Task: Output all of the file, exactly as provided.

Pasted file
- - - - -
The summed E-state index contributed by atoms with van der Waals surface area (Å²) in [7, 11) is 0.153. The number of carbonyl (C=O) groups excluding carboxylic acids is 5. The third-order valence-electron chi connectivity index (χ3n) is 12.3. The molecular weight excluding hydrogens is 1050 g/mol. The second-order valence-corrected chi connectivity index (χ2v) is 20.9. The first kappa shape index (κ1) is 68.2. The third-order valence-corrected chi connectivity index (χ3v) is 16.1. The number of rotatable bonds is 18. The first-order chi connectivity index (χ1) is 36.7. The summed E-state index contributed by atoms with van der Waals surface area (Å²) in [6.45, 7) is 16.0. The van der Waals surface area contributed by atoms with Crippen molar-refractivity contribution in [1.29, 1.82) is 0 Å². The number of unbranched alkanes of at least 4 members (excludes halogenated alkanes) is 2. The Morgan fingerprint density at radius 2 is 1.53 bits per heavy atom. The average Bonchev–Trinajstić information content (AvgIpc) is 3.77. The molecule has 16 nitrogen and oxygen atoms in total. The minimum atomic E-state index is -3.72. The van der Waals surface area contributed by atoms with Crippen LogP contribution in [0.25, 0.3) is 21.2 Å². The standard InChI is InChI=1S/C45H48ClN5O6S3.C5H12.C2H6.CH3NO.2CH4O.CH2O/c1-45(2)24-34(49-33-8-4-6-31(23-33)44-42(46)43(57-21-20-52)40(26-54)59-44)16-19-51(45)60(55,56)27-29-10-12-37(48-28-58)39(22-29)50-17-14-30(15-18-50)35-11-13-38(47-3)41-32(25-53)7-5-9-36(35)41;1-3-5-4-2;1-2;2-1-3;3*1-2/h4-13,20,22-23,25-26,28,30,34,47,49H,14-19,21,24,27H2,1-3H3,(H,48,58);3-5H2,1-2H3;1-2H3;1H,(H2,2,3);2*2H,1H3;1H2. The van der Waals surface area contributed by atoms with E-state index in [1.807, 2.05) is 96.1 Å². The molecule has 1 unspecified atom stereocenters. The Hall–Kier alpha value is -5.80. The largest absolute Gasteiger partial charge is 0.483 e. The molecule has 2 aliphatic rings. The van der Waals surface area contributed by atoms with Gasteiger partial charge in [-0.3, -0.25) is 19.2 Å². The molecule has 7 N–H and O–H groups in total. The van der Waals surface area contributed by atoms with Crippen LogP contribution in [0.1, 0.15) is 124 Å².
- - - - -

The summed E-state index contributed by atoms with van der Waals surface area (Å²) in [7, 11) is 0.153. The number of carbonyl (C=O) groups excluding carboxylic acids is 5. The third-order valence-electron chi connectivity index (χ3n) is 12.3. The molecular weight excluding hydrogens is 1050 g/mol. The second-order valence-corrected chi connectivity index (χ2v) is 20.9. The first kappa shape index (κ1) is 68.2. The third-order valence-corrected chi connectivity index (χ3v) is 16.1. The number of rotatable bonds is 18. The first-order chi connectivity index (χ1) is 36.7. The summed E-state index contributed by atoms with van der Waals surface area (Å²) in [6.45, 7) is 16.0. The van der Waals surface area contributed by atoms with Crippen molar-refractivity contribution in [1.29, 1.82) is 0 Å². The number of unbranched alkanes of at least 4 members (excludes halogenated alkanes) is 2. The Morgan fingerprint density at radius 2 is 1.53 bits per heavy atom. The average Bonchev–Trinajstić information content (AvgIpc) is 3.77. The molecule has 16 nitrogen and oxygen atoms in total. The minimum atomic E-state index is -3.72. The van der Waals surface area contributed by atoms with Crippen LogP contribution in [0.25, 0.3) is 21.2 Å². The standard InChI is InChI=1S/C45H48ClN5O6S3.C5H12.C2H6.CH3NO.2CH4O.CH2O/c1-45(2)24-34(49-33-8-4-6-31(23-33)44-42(46)43(57-21-20-52)40(26-54)59-44)16-19-51(45)60(55,56)27-29-10-12-37(48-28-58)39(22-29)50-17-14-30(15-18-50)35-11-13-38(47-3)41-32(25-53)7-5-9-36(35)41;1-3-5-4-2;1-2;2-1-3;3*1-2/h4-13,20,22-23,25-26,28,30,34,47,49H,14-19,21,24,27H2,1-3H3,(H,48,58);3-5H2,1-2H3;1-2H3;1H,(H2,2,3);2*2H,1H3;1H2. The van der Waals surface area contributed by atoms with E-state index in [1.807, 2.05) is 96.1 Å². The molecule has 1 unspecified atom stereocenters. The Hall–Kier alpha value is -5.80. The largest absolute Gasteiger partial charge is 0.483 e. The molecule has 2 aliphatic rings. The van der Waals surface area contributed by atoms with Gasteiger partial charge in [-0.3, -0.25) is 19.2 Å². The molecule has 7 N–H and O–H groups in total. The van der Waals surface area contributed by atoms with Crippen LogP contribution in [0.1, 0.15) is 124 Å².